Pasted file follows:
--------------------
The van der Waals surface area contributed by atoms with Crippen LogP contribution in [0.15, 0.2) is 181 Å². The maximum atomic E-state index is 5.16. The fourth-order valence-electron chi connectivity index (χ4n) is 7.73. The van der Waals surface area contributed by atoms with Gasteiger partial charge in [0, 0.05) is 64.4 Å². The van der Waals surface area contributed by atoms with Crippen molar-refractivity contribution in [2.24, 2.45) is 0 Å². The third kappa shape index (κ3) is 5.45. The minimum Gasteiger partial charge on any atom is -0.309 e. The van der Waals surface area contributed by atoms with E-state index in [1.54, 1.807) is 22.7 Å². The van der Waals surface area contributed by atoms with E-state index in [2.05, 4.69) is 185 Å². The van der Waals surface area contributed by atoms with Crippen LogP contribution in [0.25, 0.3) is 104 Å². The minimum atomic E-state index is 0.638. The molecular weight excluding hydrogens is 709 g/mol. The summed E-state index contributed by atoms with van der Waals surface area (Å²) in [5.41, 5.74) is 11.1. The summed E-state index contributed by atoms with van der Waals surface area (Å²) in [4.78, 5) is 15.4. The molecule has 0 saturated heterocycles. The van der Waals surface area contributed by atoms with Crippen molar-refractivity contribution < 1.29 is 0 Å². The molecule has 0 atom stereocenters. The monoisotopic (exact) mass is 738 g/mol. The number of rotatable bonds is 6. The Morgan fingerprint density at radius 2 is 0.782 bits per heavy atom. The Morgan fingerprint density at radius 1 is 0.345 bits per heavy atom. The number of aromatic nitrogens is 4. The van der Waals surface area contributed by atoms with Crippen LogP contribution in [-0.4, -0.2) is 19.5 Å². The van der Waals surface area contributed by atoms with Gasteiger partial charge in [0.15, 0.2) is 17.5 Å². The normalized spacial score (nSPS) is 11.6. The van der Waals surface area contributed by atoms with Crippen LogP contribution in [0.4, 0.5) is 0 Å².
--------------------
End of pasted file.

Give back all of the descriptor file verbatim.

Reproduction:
The van der Waals surface area contributed by atoms with Crippen LogP contribution in [0.15, 0.2) is 181 Å². The maximum atomic E-state index is 5.16. The fourth-order valence-electron chi connectivity index (χ4n) is 7.73. The van der Waals surface area contributed by atoms with Gasteiger partial charge in [0, 0.05) is 64.4 Å². The van der Waals surface area contributed by atoms with Crippen molar-refractivity contribution in [2.24, 2.45) is 0 Å². The third kappa shape index (κ3) is 5.45. The minimum Gasteiger partial charge on any atom is -0.309 e. The van der Waals surface area contributed by atoms with E-state index in [1.54, 1.807) is 22.7 Å². The van der Waals surface area contributed by atoms with E-state index in [2.05, 4.69) is 185 Å². The van der Waals surface area contributed by atoms with Crippen LogP contribution in [0.25, 0.3) is 104 Å². The minimum atomic E-state index is 0.638. The molecular weight excluding hydrogens is 709 g/mol. The summed E-state index contributed by atoms with van der Waals surface area (Å²) in [5.41, 5.74) is 11.1. The summed E-state index contributed by atoms with van der Waals surface area (Å²) in [4.78, 5) is 15.4. The molecule has 0 saturated heterocycles. The van der Waals surface area contributed by atoms with Crippen molar-refractivity contribution < 1.29 is 0 Å². The molecule has 0 atom stereocenters. The monoisotopic (exact) mass is 738 g/mol. The number of rotatable bonds is 6. The Morgan fingerprint density at radius 2 is 0.782 bits per heavy atom. The Morgan fingerprint density at radius 1 is 0.345 bits per heavy atom. The number of aromatic nitrogens is 4. The van der Waals surface area contributed by atoms with Crippen LogP contribution in [-0.4, -0.2) is 19.5 Å². The van der Waals surface area contributed by atoms with Gasteiger partial charge in [0.15, 0.2) is 17.5 Å². The normalized spacial score (nSPS) is 11.6. The van der Waals surface area contributed by atoms with Crippen LogP contribution in [0.4, 0.5) is 0 Å².